For N ≥ 5; the error in assuming L(((2^(N))/2)-1) = L((2^(N))/2) is less than 7%, so let’s do it. If the peak of the sine wave is L((2^(N))/2); its mean square (ms)value is (L^(2))((2^(2N))/8). It is also known that, for a random input to an ideal ADC, the mean square (ms) quantization noise = (L^(2))/12 ([2], equation 1.14);this is noise in the entire Nyquist zone (0 to FNyquist). But we have a sine wave, not a random input. Your author wondered if the same quantization noise is valid for a sine wave, as well as other inputs the ADC might see, so did some simple simulations. The results are shown in Table 1.

For 2 to 12 bits, the mean square noise is shown using the formula (L^(2))/12; and compared to the mean square noise observed for various inputs. Even for a single sine wave, the results are fairly close. The only place a discrepancy was noted was for a Gaussian input, at –12 dBrmsFS, for 10 and 12bits; where the noise due to quantization alone would be low. However, the peaks of the Gaussian noise caused clipping (overloading), which increased the noise.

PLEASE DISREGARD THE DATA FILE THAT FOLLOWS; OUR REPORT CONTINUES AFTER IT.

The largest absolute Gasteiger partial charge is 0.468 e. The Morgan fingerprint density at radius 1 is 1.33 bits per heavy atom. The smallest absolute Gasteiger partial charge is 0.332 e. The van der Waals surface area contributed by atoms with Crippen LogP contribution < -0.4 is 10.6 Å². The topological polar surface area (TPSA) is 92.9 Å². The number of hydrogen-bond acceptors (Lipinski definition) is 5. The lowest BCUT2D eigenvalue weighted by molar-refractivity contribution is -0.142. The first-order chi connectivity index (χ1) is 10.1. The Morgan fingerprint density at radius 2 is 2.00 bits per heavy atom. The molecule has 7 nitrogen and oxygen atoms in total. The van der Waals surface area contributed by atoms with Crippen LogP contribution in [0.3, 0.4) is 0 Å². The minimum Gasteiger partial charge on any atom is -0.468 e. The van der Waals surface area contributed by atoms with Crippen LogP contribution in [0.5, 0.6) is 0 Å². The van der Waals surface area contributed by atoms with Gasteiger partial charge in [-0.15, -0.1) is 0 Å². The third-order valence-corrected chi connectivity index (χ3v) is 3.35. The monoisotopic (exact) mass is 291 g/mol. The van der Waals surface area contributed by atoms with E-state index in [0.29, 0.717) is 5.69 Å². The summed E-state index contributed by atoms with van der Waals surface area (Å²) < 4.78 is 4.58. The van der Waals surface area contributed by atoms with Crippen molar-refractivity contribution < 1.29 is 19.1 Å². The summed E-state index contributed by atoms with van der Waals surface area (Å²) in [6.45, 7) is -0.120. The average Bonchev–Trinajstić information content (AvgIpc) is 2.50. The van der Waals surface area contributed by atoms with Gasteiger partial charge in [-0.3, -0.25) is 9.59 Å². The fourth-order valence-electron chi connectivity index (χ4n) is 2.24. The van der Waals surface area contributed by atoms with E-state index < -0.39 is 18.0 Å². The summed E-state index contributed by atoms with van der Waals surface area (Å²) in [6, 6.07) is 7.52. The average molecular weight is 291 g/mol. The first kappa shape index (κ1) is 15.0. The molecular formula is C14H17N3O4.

{Since superscripts and superscripts are difficult to render in complicated equations, the reader interested in a more theoretical justification of the mean square value of quantization noise with a 0dBpeakFS sinusoidal input is encouraged to consult equation (37) and the subsequent discussion in reference [18A]; Gray, Robert M.; “Quantization Noise Spectra”; Information Theory, IEEE Transactions on; Vol. 36, No. 6; Nov.1990; pages 1220 to 1244.}

The text starting at “So, the signal-to-noise ratio (SNR)...” is correct.